Scottish retail sales 'in a funk' despite post-lockdown rush for new clothing and footwear
Scottish retail sales “remained in a funk” last month, falling by a sixth on the comparable pre-pandemic trading period, despite a post-lockdown rush for new clothing and footwear.
Total sales fell by 15.6 per cent last month compared with April 2019, when they had increased by 4.4 per cent, according to the latest sales monitor from the Scottish Retail Consortium (SRC) and KPMG
The move to a two-year comparison from a year-on-year one has been made to provide a more meaningful picture of trading given the rollercoaster ride of Covid lockdowns and restrictions suffered during the bulk of 2020.
On a two-year basis, total food sales were down 7.2 per cent last month, but it was the non-food sector that, once again, suffered the biggest blow, with total sales tumbling 22.7 per cent in April.
SRC director David Lonsdale said: “Scottish retail sales remained in a funk last month. While the re-opening of non-essential stores and associated pent up demand in the final week of April provided a much-needed fillip, especially for fashion retailers, it couldn’t make up for the rest of the month.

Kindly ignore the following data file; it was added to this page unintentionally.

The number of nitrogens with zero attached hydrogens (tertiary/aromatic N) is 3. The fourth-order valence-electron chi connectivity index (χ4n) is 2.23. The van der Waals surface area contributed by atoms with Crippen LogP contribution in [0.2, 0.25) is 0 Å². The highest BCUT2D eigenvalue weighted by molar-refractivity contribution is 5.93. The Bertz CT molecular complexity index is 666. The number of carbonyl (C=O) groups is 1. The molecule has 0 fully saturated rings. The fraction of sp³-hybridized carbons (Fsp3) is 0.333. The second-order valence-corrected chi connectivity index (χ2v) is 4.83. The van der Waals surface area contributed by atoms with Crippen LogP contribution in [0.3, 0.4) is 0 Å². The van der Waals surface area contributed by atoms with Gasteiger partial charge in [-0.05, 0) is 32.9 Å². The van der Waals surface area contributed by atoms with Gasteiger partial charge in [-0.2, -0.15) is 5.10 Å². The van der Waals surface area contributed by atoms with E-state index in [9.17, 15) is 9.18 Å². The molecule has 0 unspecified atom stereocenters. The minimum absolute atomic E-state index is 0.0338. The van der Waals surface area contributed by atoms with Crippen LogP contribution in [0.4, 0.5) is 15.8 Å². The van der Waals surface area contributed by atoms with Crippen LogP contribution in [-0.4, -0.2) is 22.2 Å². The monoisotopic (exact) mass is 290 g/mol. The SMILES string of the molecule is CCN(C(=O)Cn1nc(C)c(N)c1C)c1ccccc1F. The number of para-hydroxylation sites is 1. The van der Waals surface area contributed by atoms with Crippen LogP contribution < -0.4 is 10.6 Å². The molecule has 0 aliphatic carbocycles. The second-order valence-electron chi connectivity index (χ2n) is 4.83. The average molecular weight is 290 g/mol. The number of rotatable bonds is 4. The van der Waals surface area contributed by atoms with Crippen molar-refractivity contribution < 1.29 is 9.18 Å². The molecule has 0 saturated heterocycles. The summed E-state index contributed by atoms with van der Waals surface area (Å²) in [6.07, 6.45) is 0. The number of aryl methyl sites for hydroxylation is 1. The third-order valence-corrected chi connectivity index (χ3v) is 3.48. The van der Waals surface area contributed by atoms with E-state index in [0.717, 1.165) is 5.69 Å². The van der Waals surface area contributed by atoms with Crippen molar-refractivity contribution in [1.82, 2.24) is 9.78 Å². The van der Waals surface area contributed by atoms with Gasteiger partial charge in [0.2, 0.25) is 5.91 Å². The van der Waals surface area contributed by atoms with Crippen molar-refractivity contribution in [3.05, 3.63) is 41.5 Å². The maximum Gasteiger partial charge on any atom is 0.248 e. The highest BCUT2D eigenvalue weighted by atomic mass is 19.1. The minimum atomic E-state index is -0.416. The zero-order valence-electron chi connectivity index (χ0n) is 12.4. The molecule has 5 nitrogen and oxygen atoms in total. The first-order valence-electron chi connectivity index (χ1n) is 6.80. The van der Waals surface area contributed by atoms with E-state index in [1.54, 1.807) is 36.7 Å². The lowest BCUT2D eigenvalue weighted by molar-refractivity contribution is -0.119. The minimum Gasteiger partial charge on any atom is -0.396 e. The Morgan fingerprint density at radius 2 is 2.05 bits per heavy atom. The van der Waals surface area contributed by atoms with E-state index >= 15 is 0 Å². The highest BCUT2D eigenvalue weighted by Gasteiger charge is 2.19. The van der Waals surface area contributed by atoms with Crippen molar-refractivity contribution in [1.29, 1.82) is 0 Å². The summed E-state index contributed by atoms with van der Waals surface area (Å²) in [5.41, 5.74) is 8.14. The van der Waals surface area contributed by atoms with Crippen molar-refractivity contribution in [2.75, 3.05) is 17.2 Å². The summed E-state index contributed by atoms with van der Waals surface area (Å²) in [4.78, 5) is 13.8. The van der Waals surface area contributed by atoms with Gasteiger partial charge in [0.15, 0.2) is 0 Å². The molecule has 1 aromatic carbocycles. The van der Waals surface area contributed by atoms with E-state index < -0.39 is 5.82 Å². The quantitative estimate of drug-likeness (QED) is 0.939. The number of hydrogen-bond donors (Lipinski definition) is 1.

“Scotland lagged well behind the UK as a whole, unsurprising after shops here missed out on an extra fortnight of trading compared to counterparts in Wales and England.
“Clothing and footwear were the biggest beneficiaries of the reopening of stores after lockdown – as people were able to get out and visit their favourite shops, see items in person, and improve their wardrobes for the return of indoor and outdoor socialising in restaurants and pubs.”
He added: “Whilst the reopening of stores rounded off an encouraging end to the month, the prospects for the immediate future remain uncertain.”
Paul Martin, partner and UK head of retail at KPMG, added: “We can expect the Scottish high street’s performance to improve in the months ahead.
“Lockdown ended late in April, during a spate of unseasonably cold weather, but consumers still took advantage of shops reopening and pushed clothing sales closer to pre-pandemic levels.
“Online sales dipped as people waited for the opportunity to shop in person again, but it’s too early to see how Covid-19 will affect preferences long term.”